AMD's FSR 3.1 finally arrives, sporting an improved upscaler for less ghosting, flickering, and shimmering in games

AMD FSR 3.1 vs. FSR 2.2 Comparison in Ratchet & Clank: Rift Apart - YouTube AMD FSR 3.1 vs. FSR 2.2 Comparison in Ratchet & Clank: Rift Apart - YouTube
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Three months after officially announcing the 3.1 update to its FidelityFX Super Resolution (FSR) technology suite, five games from Sony have all been patched to the new system. Ghost of Tsushima, Horizon Forbidden West, Ratchet and Clank: Rift Apart, and the two Spider-Man games now sport an improved shader-based upscaler and decoupled frame generation so that more PC gamers can enjoy the same boost in performance, but with better-looking results than before.

When AMD announced its third generation of FidelityFX Super Resolution (FSR) with its Radeon RX 7000-series GPU launch in November 2022, many PC gamers hoped that it would include an upgrade upscaler but it transpired that FSR 3.0's only new feature was a shader-based frame generation system.

The FSR 2.2 upscaler was still being used and while it does a serviceable job, in terms of increasing frame rates, its visual quality could be noticeably worse than Nvidia's DLSS Super Resolution in some games.

That's the first big change in FSR 3.1 as AMD has improved its shader algorithm for the upscaler, claiming that it has "improved temporal stability, reducing flickering and shimmering, and enhanced ghosting reduction and better detail preservation" than the old system.

On its blog announcing the public launch of the update, AMD has a short comparison video of FSR 2.2 and FSR 3.1, but tech YouTuber Daniel Owen has done a more in-depth look, comparing the new system to Nvidia's DLSS.

In Ratchet and Clank: Rift Apart, the improvements are very clear to see, or rather, where the older upscaler struggled, the new one is markedly better. You're not getting any additional performance as such, just far less flickering and shimmering where you've got an object rapidly moving or characters with lots of fur on them.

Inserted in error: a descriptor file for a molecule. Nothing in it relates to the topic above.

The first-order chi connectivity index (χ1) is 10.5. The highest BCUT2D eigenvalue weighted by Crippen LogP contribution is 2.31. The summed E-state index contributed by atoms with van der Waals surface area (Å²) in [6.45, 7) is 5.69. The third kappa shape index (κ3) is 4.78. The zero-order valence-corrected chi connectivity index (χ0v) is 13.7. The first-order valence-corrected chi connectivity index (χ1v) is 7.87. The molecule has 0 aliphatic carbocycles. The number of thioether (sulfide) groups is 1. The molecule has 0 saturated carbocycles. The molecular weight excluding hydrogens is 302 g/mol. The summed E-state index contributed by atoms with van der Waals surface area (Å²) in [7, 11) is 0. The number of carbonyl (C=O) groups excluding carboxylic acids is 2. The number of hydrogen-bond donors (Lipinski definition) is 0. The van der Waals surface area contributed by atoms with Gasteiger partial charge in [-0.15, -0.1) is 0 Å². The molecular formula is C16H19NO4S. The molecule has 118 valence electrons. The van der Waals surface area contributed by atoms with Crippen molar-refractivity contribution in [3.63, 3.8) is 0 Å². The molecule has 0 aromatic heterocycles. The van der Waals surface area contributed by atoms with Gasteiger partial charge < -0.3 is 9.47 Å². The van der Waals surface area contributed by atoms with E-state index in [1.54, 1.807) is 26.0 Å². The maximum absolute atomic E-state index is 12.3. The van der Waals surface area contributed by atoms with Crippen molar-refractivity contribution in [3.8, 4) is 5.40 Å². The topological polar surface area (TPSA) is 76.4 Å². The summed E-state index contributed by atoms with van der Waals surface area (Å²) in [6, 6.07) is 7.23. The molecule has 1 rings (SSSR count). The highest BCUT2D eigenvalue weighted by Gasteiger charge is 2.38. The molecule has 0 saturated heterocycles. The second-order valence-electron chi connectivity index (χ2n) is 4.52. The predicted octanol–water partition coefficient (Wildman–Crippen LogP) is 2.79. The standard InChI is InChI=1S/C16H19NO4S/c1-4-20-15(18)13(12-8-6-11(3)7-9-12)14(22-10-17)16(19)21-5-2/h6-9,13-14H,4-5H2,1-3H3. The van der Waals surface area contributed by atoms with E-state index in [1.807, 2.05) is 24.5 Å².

Something else that FSR 3.1 brings to the table is a decoupled frame generator. In FSR 3.0, you could only use AMD's frame interpolator with its shader-based upscaler. One of the first games to roadtest the separation of the two was Ghost of Tsushima, allowing graphics cards such as Nvidia's RTX 30-series and Intel's Arc range to run their own upscalers but with AMD's frame generator.

Now that FSR 3.1 has been fully released, four more games have been patched to follow suit—Horizon Forbidden West, the aforementioned Ratchet and Clank, Spider-Man Remastered, and Spider-Man: Miles Morales. At some point very soon, the port of God of War: Ragnarok will also get updated to the new version.

AMD has streamlined the FSR software package for developers and added support for Vulkan and the Xbox platform, so we should hopefully see FSR 3.1 being used in all forthcoming game releases. The SDK for the updated tech will be publicly released next month so we should be able to see what changes AMD has implemented under the hood of its upscaler to improve the visual quality of the system.


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Nick Evanson
Hardware Writer

Nick, gaming, and computers all first met in 1981, with the love affair starting on a Sinclair ZX81 in kit form and a book on ZX Basic. He ended up becoming a physics and IT teacher, but by the late 1990s decided it was time to cut his teeth writing for a long defunct UK tech site. He went on to do the same at Madonion, helping to write the help files for 3DMark and PCMark. After a short stint working at, Nick joined Futuremark (MadOnion rebranded) full-time, as editor-in-chief for its gaming and hardware section, YouGamers. After the site shutdown, he became an engineering and computing lecturer for many years, but missed the writing bug. Cue four years at and over 100 long articles on anything and everything. He freely admits to being far too obsessed with GPUs and open world grindy RPGs, but who isn't these days?